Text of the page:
The way you market yourself throughout the application process may be the difference between being denied or accepted to the MBA program of your choice. Not only do some top schools accept as few as 10% of applicants, but also they are selecting from a highly competitive pool. Having great test scores and a strong resume is not enough; you must understand how to market yourself effectively.

Create a personal marketing plan for yourself. Research your target market, understand what they are looking for in a student, and position yourself as part of the solution. While all of the schools look for some of the same things, such as academic aptitude and strong leadership skills, schools look for slightly different things as well.

Take advantage of the essays, recommendations and interview to illustrate your unique qualities, and don’t be afraid to discuss weakness, and what you have learned from moments of failure. Effective marketing can take your application from good to great, and help set you apart from other candidates in this highly competitive process.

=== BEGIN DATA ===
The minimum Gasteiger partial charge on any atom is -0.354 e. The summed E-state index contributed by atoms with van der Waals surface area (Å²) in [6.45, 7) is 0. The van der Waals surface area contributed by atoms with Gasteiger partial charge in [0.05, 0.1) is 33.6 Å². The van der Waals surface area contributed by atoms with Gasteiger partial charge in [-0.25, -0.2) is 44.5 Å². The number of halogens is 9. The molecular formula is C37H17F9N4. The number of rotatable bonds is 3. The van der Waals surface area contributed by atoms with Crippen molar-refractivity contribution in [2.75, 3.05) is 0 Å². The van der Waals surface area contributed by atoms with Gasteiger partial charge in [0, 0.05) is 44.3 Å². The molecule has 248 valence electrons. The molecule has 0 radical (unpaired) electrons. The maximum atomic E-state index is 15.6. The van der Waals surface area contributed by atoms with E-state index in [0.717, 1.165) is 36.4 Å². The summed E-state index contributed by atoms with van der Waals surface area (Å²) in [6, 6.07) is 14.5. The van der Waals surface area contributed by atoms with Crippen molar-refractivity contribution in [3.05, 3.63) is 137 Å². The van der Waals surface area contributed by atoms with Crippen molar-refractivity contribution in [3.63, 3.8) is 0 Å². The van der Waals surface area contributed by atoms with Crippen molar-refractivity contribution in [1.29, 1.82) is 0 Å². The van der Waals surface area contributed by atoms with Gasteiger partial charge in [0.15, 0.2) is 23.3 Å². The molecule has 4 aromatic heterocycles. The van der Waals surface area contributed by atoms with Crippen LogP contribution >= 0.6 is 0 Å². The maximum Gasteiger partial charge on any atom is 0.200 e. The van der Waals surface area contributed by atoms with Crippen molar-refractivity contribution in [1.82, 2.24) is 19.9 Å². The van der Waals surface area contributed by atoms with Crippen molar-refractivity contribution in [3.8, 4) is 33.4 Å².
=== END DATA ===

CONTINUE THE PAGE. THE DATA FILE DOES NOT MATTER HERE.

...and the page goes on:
Interestingly, being a woman can actually become part of your personal marketing plan. Women account for less than 30% of the country’s enrolled MBA candidates. As business schools strive to diversify their class, qualified women applicants may have an edge. Women become the solution to a school’s problem. In interviews and applications, women should emphasize the benefits they can bring to a school.

The MBA admissions process, although stressful at times, can be a process that helps candidates grow personally and professionally. It forces students to focus on their strengths, acknowledge weaknesses, and form goals-all of which help them to clarify a professional image.


For more MBA tips and advice contact Stacy Blackman, president and founder of Stacy Blackman Consulting, a firm that specializes in helping clients gain acceptance to premier MBA programs. A marketing professional, Blackman’s strategy is based on an inside understanding of the admissions process. Her marketing strategies help clients put their best foot forward at every stage of admissions. More information at www.stacyblackman.com.